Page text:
Subject and goals of the course:
The course focuses on western Europe during the period between 1050-1150, a period
including the Investiture Contest, the first crusade, and a significant development of learning.
The format of the classes will be discussion based upon reading done in advance. The first
several weeks of the course will be devoted to introducing students not just to the events
themselves but also to historical interpretations and the original sources upon which those
interpretations are based. By the end of the semester, students will be expected to have
written a research paper on a subject within the scope of the course.
Final grades will be determined according to the following percentages:
Class Participation 20%
Oral Presentation 10%
Class participation has three components: students are expected to come to class, having read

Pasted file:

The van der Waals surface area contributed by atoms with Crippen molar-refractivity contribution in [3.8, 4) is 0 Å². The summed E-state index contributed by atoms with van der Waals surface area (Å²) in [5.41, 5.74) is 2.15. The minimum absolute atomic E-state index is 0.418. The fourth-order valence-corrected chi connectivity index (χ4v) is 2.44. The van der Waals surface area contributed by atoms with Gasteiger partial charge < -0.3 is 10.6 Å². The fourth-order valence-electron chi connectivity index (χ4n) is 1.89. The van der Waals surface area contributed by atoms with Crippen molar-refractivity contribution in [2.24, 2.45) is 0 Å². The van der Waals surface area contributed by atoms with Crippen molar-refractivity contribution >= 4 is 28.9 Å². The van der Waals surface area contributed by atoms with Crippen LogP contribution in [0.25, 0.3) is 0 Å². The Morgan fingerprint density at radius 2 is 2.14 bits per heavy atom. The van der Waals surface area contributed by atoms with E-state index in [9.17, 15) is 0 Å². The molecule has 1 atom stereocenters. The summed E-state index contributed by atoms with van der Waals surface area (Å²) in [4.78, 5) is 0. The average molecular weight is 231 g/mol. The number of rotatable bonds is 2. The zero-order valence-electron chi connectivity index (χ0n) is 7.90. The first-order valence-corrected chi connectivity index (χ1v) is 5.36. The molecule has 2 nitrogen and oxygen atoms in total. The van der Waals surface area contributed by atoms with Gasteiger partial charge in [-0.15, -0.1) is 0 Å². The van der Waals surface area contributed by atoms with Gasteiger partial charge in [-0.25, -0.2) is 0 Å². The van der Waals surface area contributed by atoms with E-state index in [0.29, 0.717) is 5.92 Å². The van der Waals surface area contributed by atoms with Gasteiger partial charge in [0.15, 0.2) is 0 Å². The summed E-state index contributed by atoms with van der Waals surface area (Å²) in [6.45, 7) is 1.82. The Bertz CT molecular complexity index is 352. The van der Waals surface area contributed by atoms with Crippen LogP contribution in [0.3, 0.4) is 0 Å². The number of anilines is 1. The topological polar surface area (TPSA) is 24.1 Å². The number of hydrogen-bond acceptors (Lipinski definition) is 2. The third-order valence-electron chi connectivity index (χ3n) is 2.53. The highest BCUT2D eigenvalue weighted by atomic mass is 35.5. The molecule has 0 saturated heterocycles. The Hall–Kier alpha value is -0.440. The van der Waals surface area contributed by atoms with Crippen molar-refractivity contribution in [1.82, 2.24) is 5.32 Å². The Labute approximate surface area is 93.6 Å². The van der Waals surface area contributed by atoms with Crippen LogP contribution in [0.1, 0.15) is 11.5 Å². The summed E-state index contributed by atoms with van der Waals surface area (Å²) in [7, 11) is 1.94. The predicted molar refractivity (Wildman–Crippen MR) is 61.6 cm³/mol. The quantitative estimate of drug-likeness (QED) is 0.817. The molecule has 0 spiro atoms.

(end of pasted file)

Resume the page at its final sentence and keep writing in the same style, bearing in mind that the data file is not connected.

the assigned material beforehand, and to express their own positions orally as part of class
Papers will be graded both for their historical knowledge and understanding and for their
clarity and felicity of expression. Standard humanities citation form is to be employed; either
footnotes or endnotes are acceptable. All papers are to be typed, and will be due at the
beginning of class on the day for which they are assigned. The in-class presentation, which
will be based upon the research paper and will come at the end of the course, will be
evaluated according to clarity of presentation and the quality of the research presented.
Instances of academic dishonesty will be severely punished, with penalities up to failure on
the assignment and failure in the course.
The following books have been ordered for use in the course.
G. Tellenbach, The church in western Europe from the tenth to the early twelfth century
Horst Fuhrmann, Germany in the high middle ages c. 1050-1200
R. W. Southern, St. Anselm. A portrait in a landscape
Thomas F. Madden, The Crusades. The Essential Readings